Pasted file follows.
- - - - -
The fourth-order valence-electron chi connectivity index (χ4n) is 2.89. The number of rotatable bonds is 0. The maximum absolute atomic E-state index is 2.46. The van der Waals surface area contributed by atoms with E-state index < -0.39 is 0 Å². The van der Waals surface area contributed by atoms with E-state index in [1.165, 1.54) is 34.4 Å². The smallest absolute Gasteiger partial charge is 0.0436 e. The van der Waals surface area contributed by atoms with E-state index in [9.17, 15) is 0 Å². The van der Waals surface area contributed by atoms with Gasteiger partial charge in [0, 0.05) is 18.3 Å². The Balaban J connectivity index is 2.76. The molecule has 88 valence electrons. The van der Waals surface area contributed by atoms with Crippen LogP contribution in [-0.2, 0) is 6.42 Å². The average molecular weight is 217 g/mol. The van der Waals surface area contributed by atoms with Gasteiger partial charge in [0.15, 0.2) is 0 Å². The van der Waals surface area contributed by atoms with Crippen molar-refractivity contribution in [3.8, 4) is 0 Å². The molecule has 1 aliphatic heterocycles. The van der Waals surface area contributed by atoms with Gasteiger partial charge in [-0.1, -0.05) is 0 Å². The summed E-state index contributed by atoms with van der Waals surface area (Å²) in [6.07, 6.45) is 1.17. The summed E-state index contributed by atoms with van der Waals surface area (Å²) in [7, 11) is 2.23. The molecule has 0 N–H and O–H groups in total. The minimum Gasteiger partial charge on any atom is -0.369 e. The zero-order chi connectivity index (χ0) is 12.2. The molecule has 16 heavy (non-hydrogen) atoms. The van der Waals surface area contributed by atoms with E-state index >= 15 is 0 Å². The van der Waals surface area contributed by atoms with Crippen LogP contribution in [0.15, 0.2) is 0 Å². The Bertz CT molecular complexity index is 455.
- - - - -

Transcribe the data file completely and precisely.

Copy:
The fourth-order valence-electron chi connectivity index (χ4n) is 2.89. The number of rotatable bonds is 0. The maximum absolute atomic E-state index is 2.46. The van der Waals surface area contributed by atoms with E-state index < -0.39 is 0 Å². The van der Waals surface area contributed by atoms with E-state index in [1.165, 1.54) is 34.4 Å². The smallest absolute Gasteiger partial charge is 0.0436 e. The van der Waals surface area contributed by atoms with E-state index in [9.17, 15) is 0 Å². The van der Waals surface area contributed by atoms with Gasteiger partial charge in [0, 0.05) is 18.3 Å². The Balaban J connectivity index is 2.76. The molecule has 88 valence electrons. The van der Waals surface area contributed by atoms with Crippen LogP contribution in [-0.2, 0) is 6.42 Å². The average molecular weight is 217 g/mol. The van der Waals surface area contributed by atoms with Gasteiger partial charge in [0.15, 0.2) is 0 Å². The van der Waals surface area contributed by atoms with Crippen molar-refractivity contribution in [3.8, 4) is 0 Å². The molecule has 1 aliphatic heterocycles. The van der Waals surface area contributed by atoms with Gasteiger partial charge in [-0.1, -0.05) is 0 Å². The summed E-state index contributed by atoms with van der Waals surface area (Å²) in [6.07, 6.45) is 1.17. The summed E-state index contributed by atoms with van der Waals surface area (Å²) in [7, 11) is 2.23. The molecule has 0 N–H and O–H groups in total. The minimum Gasteiger partial charge on any atom is -0.369 e. The zero-order chi connectivity index (χ0) is 12.2. The molecule has 16 heavy (non-hydrogen) atoms. The van der Waals surface area contributed by atoms with E-state index >= 15 is 0 Å². The van der Waals surface area contributed by atoms with Crippen LogP contribution in [0.15, 0.2) is 0 Å². The Bertz CT molecular complexity index is 455.